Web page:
Our Lord Jesus Christ, the King of the Universe

Today’s readings

Today we celebrate the great feast of Our Lord Jesus Christ the King of the Universe. In the past, I have said on this feast that it’s a little odd for us, mostly because we don’t have a king in our system of government, so it’s hard for us to relate. But lately, I’ve been thinking it goes a little deeper than that, because we have been conditioned to think that authority figures are someone we can ignore. And let’s face it, many authorities deserve to be ignored. Nobody in their right mind runs for political office anymore, it seems. Just look at the characters running for president this time: wouldn’t it be nice if even one of them was just not crazy?

But it even goes deeper than that. Nobody respects the authority of the Church, it seems, and to some extent, we probably deserve that too. Many priests and bishops have abused their authority and have abused their parishioners, and that is shameful. But even deeper than that, people both young and old don’t respect their parents in the way they should be. And when you ask people why they do something that is objectively wrong, they’ll often tell you, “I think it’s okay,” as if their opinion were the be-all and end-all of morality.

Some of this, as I’ve mentioned, is deserved, but much of it is a violation of the Fourth Commandment. Because here’s why: When we get used to ignoring the legitimate authority in our lives, we get used to doing our own thing. Then not even Jesus can be the Lord of our lives. And when that happens, we’re on the path to destruction, because he is the only one that can justify us, the only one who can redeem us. He is, as he says in another place in the Gospels, “The Way, the Truth, and the Life” (John 14:16). Notice: not just a way, or one possible truth, or a good but not obligatory life, but The way, the Truth, and the Life. He goes on to say, “No one comes to the Father except through me.”

So I think we definitely need this feast of Our Lord Jesus Christ, the King of the Universe, to remind us that there is authority worth observing. And here, at the end of our liturgical year, we celebrate the one who is that authority. As we look back on the past year, there may have been times of great achievement, or times of failure. We may have celebrated life, or had to deal with sickness and death. We may have been blessed by wonderful, nurturing relationships or we may have had to deal with discord and strife. But if this year has meant anything, hopefully we can say that we have come through it with the help of Jesus our Savior, who is our Lord and King.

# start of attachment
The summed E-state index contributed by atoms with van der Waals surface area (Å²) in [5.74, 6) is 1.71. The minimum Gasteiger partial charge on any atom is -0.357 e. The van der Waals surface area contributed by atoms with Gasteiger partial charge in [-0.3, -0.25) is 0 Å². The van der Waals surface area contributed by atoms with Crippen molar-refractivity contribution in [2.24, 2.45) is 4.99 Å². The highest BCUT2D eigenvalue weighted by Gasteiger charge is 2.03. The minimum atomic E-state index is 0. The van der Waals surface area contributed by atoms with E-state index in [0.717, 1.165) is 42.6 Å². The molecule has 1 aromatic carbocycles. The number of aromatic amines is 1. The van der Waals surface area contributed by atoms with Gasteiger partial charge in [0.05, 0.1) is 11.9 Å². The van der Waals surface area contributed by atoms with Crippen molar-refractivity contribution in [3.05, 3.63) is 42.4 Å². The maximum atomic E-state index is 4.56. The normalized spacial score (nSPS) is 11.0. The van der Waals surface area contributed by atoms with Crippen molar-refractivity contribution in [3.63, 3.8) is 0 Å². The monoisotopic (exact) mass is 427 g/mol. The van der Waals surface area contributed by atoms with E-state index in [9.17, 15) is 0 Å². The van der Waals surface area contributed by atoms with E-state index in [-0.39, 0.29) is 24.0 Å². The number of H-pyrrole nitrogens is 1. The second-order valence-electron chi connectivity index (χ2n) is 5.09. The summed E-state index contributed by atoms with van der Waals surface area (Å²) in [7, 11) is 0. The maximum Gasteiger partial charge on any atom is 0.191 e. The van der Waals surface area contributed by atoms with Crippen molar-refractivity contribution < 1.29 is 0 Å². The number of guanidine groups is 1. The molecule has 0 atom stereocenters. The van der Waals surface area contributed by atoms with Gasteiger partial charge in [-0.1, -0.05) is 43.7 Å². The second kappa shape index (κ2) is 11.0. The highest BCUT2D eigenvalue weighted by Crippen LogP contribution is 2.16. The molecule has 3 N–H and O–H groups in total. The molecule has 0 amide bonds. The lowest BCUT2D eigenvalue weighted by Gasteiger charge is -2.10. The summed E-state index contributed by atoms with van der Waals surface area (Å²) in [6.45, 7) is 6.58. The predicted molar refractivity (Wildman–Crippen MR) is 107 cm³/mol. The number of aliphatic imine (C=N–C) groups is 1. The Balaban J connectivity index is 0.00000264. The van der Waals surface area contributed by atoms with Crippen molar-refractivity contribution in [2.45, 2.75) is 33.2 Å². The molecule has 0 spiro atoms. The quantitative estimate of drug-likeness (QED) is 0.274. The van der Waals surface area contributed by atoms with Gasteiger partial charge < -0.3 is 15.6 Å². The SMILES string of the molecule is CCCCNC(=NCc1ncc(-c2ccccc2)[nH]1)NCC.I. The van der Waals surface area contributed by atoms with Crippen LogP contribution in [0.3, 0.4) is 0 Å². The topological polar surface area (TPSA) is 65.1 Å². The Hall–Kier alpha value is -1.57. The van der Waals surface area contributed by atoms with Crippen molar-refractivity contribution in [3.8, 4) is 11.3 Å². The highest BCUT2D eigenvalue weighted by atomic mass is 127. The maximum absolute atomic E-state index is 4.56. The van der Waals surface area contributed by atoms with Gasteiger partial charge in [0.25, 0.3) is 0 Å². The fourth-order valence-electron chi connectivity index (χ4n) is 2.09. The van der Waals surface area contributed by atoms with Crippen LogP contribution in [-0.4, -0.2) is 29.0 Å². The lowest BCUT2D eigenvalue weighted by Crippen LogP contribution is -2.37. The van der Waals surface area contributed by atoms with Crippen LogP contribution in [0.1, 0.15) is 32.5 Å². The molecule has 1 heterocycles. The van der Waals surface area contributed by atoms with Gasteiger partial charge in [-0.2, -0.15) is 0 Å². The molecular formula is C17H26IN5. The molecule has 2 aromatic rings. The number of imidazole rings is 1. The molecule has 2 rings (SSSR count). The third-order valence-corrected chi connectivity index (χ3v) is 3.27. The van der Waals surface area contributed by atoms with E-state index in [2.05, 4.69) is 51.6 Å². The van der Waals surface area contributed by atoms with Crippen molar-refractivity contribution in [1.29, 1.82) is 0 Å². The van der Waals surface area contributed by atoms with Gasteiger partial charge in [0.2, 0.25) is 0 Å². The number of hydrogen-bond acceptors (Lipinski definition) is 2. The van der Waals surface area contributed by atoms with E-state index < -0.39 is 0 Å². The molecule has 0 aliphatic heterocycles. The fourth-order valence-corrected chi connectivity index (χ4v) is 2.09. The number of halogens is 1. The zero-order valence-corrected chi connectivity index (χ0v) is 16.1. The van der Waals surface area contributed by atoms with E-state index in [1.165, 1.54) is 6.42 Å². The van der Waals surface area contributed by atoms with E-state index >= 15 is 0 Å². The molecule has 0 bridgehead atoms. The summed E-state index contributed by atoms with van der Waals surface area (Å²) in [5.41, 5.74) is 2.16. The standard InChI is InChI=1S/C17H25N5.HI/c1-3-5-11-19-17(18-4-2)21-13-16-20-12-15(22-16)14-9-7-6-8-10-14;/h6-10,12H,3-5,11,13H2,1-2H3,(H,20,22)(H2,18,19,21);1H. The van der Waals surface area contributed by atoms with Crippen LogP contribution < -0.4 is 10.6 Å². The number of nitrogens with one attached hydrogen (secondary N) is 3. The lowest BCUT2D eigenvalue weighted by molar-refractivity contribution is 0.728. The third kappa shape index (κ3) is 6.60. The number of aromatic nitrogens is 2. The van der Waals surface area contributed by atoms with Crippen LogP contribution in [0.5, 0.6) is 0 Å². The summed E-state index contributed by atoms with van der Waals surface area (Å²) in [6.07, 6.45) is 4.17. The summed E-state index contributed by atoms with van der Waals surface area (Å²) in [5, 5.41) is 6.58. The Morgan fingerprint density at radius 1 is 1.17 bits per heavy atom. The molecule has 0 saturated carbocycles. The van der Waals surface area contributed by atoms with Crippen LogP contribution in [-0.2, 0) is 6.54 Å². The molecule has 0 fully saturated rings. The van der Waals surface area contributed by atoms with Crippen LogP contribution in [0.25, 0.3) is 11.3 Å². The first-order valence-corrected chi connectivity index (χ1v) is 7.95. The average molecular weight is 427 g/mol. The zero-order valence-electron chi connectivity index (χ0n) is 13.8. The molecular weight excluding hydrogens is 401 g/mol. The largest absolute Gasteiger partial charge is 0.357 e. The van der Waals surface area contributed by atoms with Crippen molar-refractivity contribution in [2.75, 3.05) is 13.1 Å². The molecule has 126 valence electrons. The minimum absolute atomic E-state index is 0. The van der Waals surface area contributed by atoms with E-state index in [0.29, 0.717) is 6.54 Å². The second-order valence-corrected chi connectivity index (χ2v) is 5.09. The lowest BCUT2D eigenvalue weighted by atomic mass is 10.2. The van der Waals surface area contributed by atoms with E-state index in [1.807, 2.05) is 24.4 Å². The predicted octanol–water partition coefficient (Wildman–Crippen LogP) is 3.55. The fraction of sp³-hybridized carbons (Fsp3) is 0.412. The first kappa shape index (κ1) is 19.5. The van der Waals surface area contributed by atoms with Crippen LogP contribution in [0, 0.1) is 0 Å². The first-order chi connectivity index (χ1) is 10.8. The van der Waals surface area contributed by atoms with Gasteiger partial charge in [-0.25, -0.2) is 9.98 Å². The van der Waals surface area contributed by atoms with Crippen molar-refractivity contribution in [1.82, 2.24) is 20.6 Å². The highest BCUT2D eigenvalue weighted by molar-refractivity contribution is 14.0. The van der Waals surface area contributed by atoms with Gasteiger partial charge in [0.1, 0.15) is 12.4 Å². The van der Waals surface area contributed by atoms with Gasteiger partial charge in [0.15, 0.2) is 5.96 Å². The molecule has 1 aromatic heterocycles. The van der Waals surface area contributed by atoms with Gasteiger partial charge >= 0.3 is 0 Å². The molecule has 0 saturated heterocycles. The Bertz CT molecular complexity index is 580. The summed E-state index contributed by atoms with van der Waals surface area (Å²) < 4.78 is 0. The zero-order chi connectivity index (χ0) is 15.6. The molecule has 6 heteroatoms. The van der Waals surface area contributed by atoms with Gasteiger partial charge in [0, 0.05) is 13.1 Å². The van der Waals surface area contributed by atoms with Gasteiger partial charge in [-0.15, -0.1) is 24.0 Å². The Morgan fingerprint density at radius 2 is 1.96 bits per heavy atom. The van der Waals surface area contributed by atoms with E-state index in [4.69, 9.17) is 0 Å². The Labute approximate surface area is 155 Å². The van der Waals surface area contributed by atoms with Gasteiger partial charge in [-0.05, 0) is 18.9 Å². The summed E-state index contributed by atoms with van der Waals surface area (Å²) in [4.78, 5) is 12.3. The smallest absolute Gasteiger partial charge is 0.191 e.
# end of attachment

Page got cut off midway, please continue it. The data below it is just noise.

In today’s first reading, we have the promise of a king: one like a son of man with an everlasting dominion. This part of the book of Daniel comes from a series of visions. In these visions, particularly the one we have today, Daniel gives the Jews hope in persecution. This is a vision that is spoken to lift the people up and help them to know that their hope is in God.

The Jews of Daniel’s day have been being persecuted by the Greek tyrant, Antiochus Epiphanes IV. He and his henchmen were persecuting the Jews who insisted on living the Jewish way of life. But what is even more evil and more disastrous to the community, is that some of the Jews were starting to think that giving up their way of life and instead worshiping the gods of the Greeks was a good idea. They saw how powerful the Greeks were and attributed that to the gods they were worshipping. So, why not give up their own faith to follow one that seems to be working better? The biggest danger they faced was losing their faith, and really their way of life, to the pagans by adopting pagan ways of life.